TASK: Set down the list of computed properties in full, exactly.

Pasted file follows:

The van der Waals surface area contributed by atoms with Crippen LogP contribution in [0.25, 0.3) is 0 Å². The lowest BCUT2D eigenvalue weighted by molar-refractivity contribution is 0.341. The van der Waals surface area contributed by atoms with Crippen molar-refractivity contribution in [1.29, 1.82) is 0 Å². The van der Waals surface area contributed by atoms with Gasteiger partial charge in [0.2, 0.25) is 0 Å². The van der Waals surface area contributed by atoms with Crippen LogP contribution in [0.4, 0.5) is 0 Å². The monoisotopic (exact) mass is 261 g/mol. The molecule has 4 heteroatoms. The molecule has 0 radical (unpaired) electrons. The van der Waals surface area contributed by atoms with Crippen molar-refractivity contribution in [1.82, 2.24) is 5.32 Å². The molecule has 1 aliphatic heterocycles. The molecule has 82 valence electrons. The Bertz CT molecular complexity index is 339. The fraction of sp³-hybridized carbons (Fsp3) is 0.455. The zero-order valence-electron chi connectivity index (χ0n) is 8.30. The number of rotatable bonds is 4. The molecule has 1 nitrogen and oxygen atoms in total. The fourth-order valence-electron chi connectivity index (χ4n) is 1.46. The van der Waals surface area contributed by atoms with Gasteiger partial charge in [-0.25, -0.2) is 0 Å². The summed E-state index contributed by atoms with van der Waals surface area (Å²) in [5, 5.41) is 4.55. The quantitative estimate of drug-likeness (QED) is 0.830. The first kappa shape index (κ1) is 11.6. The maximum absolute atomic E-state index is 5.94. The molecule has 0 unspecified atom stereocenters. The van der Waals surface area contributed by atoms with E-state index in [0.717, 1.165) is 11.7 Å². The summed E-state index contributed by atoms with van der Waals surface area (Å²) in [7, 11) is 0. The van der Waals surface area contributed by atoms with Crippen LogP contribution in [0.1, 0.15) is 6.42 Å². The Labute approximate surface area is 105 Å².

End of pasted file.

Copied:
The van der Waals surface area contributed by atoms with Crippen LogP contribution in [0.25, 0.3) is 0 Å². The lowest BCUT2D eigenvalue weighted by molar-refractivity contribution is 0.341. The van der Waals surface area contributed by atoms with Crippen molar-refractivity contribution in [1.29, 1.82) is 0 Å². The van der Waals surface area contributed by atoms with Gasteiger partial charge in [0.2, 0.25) is 0 Å². The van der Waals surface area contributed by atoms with Crippen LogP contribution in [0.4, 0.5) is 0 Å². The monoisotopic (exact) mass is 261 g/mol. The molecule has 4 heteroatoms. The molecule has 0 radical (unpaired) electrons. The van der Waals surface area contributed by atoms with Crippen molar-refractivity contribution in [1.82, 2.24) is 5.32 Å². The molecule has 1 aliphatic heterocycles. The molecule has 82 valence electrons. The Bertz CT molecular complexity index is 339. The fraction of sp³-hybridized carbons (Fsp3) is 0.455. The zero-order valence-electron chi connectivity index (χ0n) is 8.30. The number of rotatable bonds is 4. The molecule has 1 nitrogen and oxygen atoms in total. The fourth-order valence-electron chi connectivity index (χ4n) is 1.46. The van der Waals surface area contributed by atoms with Gasteiger partial charge in [-0.25, -0.2) is 0 Å². The summed E-state index contributed by atoms with van der Waals surface area (Å²) in [5, 5.41) is 4.55. The quantitative estimate of drug-likeness (QED) is 0.830. The first kappa shape index (κ1) is 11.6. The maximum absolute atomic E-state index is 5.94. The molecule has 0 unspecified atom stereocenters. The van der Waals surface area contributed by atoms with E-state index in [0.717, 1.165) is 11.7 Å². The summed E-state index contributed by atoms with van der Waals surface area (Å²) in [7, 11) is 0. The van der Waals surface area contributed by atoms with Crippen LogP contribution in [0.1, 0.15) is 6.42 Å². The Labute approximate surface area is 105 Å².